The Practice and Politics of Fiat Finance: North Carolina in the Confederation, 1783-1789

By James R. Morrill | Go to book overview

VIII. Congressional Revenue

As the three immediately preceding chapters have disclosed, the settlement of individual civilian and military claims against the United States--the national domestic debt-- and the settlement of wartime accounts between the United States and the respective states possessed political as well as financial significance and together composed one of the two issues upon which state-federal relations centered. The second and related issue was, as previously indicated, the matter of securing revenue for the United States government, either through the requisition system employed under the Articles of Confederation or through direct tax powers secured for Congress by amendment of the articles. These revenue options contained primary political importance, for the requisition system maintained Congress' dependence upon the states whereas the establishment of congressional taxes would significantly strengthen the central government at the financial and political expense of the states. Federalists thus deplored the requisition system, but they had little choice except to employ it as an expedient until such time as their efforts to secure congressional tax powers should meet with success.1. The implementation of the requisition system and the struggle over the establishment of congressional taxes were, therefore, matters that proceeded simultaneously during the immediate postwar period.

The requisition system had been formally initiated in November, 1777, but, as previously revealed, North Carolina's own desperate financial needs--reinforced by disappointment

____________________
1.
E. James Ferguson, The Power of the Purse: A History of American Public Finance, 1776-1790 ( Chapel Hill: The University of North Carolina Press, 1961), pp. 116, 140.

-191-

Notes for this page

Add a new note
If you are trying to select text to create highlights or citations, remember that you must now click or tap on the first word, and then click or tap on the last word.
One moment ...
Default project is now your active project.
Project items

Items saved from this book

This book has been saved
Highlights (0)
Some of your highlights are legacy items.

Highlights saved before July 30, 2012 will not be displayed on their respective source pages.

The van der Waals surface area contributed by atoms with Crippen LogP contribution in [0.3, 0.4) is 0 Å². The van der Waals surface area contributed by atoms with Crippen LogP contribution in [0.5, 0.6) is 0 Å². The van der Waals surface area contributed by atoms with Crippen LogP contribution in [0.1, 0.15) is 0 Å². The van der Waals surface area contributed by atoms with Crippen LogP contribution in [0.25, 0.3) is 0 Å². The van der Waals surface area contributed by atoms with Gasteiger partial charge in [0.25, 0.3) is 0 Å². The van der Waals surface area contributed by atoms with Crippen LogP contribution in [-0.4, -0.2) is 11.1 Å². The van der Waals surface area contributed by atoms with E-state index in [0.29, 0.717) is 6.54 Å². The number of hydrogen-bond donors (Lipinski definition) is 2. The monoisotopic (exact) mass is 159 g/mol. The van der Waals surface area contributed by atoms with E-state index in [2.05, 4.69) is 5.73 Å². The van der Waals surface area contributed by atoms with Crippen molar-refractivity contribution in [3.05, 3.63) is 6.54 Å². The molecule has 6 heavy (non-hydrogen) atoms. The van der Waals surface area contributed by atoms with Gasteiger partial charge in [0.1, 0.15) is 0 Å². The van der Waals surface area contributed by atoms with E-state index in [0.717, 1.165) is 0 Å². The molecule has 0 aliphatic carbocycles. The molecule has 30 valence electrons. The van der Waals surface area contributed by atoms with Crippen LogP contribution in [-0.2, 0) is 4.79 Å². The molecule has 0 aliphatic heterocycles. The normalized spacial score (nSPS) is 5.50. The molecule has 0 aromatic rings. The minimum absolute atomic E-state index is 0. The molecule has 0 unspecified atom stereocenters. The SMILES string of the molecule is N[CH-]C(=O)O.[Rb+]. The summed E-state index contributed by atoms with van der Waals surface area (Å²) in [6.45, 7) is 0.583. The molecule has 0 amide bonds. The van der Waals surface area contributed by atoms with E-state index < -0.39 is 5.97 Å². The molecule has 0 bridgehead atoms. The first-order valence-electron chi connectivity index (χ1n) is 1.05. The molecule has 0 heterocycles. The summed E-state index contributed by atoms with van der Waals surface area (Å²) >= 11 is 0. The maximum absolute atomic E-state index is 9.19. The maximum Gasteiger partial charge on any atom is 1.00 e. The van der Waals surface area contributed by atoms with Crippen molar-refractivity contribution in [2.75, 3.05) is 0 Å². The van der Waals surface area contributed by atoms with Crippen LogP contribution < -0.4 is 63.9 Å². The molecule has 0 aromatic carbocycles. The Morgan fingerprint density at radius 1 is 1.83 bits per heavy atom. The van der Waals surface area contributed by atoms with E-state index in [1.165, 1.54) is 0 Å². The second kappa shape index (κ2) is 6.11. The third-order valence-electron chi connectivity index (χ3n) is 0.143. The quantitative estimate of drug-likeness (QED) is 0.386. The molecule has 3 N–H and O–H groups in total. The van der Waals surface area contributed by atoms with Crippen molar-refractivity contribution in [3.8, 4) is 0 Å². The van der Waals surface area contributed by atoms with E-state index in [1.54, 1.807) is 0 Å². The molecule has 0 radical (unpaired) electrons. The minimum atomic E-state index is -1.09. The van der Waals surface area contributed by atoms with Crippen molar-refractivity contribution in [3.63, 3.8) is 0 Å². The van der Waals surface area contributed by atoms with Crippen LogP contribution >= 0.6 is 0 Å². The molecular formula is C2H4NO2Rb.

You can easily re-create the highlights by opening the book page or article, selecting the text, and clicking “Highlight.”

Citations (0)
Some of your citations are legacy items.

Any citation created before July 30, 2012 will labeled as a “Cited page.” New citations will be saved as cited passages, pages or articles.

We also added the ability to view new citations from your projects or the book or article where you created them.

Notes (0)
Bookmarks (0)

You have no saved items from this book

Project items include:
  • Saved book/article
  • Highlights
  • Quotes/citations
  • Notes
  • Bookmarks
Notes
Cite this page

Cited page

Style
Citations are available only to our active members.
Sign up now to cite pages or passages in MLA, APA and Chicago citation styles.

(Einhorn, 1992, p. 25)

(Einhorn 25)

1

1. Lois J. Einhorn, Abraham Lincoln, the Orator: Penetrating the Lincoln Legend (Westport, CT: Greenwood Press, 1992), 25, http://www.questia.com/read/27419298.

Cited page

Bookmark this page
The Practice and Politics of Fiat Finance: North Carolina in the Confederation, 1783-1789
Table of contents

Table of contents

  • Title Page iii
  • Contents vii
  • Part I North Carolina State Finance 1
  • I. the North Carolina Economy 3
  • Ii. the Domestic Debt 15
  • Iii. Emission of Currency 57
  • Iv. North Carolina's Foreign Debt: the Obligation to Martinique 100
  • Part II State-Federal Financial Relations 125
  • V. the Political Implications 127
  • Vi. Settlement of State and Individual Revolutionary Accounts 132
  • Vii. Payment of the Continental Line 169
  • Viii. Congressional Revenue 191
  • Ix. Conclusion 215
  • Selected Bibliography 221
  • Index 229
Settings

Settings

Typeface
Text size Smaller Larger Reset View mode
Search within

Search within this book

Look up

Look up a word

  • Dictionary
  • Thesaurus
Please submit a word or phrase above.
Print this page

Print this page

Why can't I print more than one page at a time?

Help
Full screen
/ 242

matching results for page

    Questia reader help

    How to highlight and cite specific passages

    1. Click or tap the first word you want to select.
    2. Click or tap the last word you want to select, and you’ll see everything in between get selected.
    3. You’ll then get a menu of options like creating a highlight or a citation from that passage of text.

    OK, got it!

    Cited passage

    Style
    Citations are available only to our active members.
    Sign up now to cite pages or passages in MLA, APA and Chicago citation styles.

    "Portraying himself as an honest, ordinary person helped Lincoln identify with his audiences." (Einhorn, 1992, p. 25).

    "Portraying himself as an honest, ordinary person helped Lincoln identify with his audiences." (Einhorn 25)

    "Portraying himself as an honest, ordinary person helped Lincoln identify with his audiences."1

    1. Lois J. Einhorn, Abraham Lincoln, the Orator: Penetrating the Lincoln Legend (Westport, CT: Greenwood Press, 1992), 25, http://www.questia.com/read/27419298.

    Cited passage

    Thanks for trying Questia!

    Please continue trying out our research tools, but please note, full functionality is available only to our active members.

    Your work will be lost once you leave this Web page.

    For full access in an ad-free environment, sign up now for a FREE, 1-day trial.

    Already a member? Log in now.